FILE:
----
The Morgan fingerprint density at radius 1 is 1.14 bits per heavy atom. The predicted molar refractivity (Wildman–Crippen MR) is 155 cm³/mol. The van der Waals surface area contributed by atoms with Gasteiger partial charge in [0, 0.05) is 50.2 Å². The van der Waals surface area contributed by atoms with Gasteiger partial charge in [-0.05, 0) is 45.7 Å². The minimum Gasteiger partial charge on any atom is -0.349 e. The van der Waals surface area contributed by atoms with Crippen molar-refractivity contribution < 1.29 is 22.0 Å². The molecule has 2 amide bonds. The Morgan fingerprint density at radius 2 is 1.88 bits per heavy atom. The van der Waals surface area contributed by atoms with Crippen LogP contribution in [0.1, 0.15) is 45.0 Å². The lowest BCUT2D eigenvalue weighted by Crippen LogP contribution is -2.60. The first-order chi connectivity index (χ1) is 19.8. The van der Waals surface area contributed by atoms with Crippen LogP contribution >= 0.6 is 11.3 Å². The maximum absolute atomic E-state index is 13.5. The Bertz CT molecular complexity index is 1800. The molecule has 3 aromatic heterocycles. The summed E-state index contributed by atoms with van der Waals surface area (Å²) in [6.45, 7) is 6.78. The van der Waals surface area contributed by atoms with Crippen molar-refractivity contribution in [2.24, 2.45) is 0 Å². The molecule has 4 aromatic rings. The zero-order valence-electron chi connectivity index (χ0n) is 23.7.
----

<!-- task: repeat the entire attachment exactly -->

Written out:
The Morgan fingerprint density at radius 1 is 1.14 bits per heavy atom. The predicted molar refractivity (Wildman–Crippen MR) is 155 cm³/mol. The van der Waals surface area contributed by atoms with Gasteiger partial charge in [0, 0.05) is 50.2 Å². The van der Waals surface area contributed by atoms with Gasteiger partial charge in [-0.05, 0) is 45.7 Å². The minimum Gasteiger partial charge on any atom is -0.349 e. The van der Waals surface area contributed by atoms with Crippen molar-refractivity contribution < 1.29 is 22.0 Å². The molecule has 2 amide bonds. The Morgan fingerprint density at radius 2 is 1.88 bits per heavy atom. The van der Waals surface area contributed by atoms with Crippen LogP contribution in [0.1, 0.15) is 45.0 Å². The lowest BCUT2D eigenvalue weighted by Crippen LogP contribution is -2.60. The first-order chi connectivity index (χ1) is 19.8. The van der Waals surface area contributed by atoms with Crippen LogP contribution >= 0.6 is 11.3 Å². The maximum absolute atomic E-state index is 13.5. The Bertz CT molecular complexity index is 1800. The molecule has 3 aromatic heterocycles. The summed E-state index contributed by atoms with van der Waals surface area (Å²) in [6.45, 7) is 6.78. The van der Waals surface area contributed by atoms with Crippen molar-refractivity contribution in [2.24, 2.45) is 0 Å². The molecule has 4 aromatic rings. The zero-order valence-electron chi connectivity index (χ0n) is 23.7.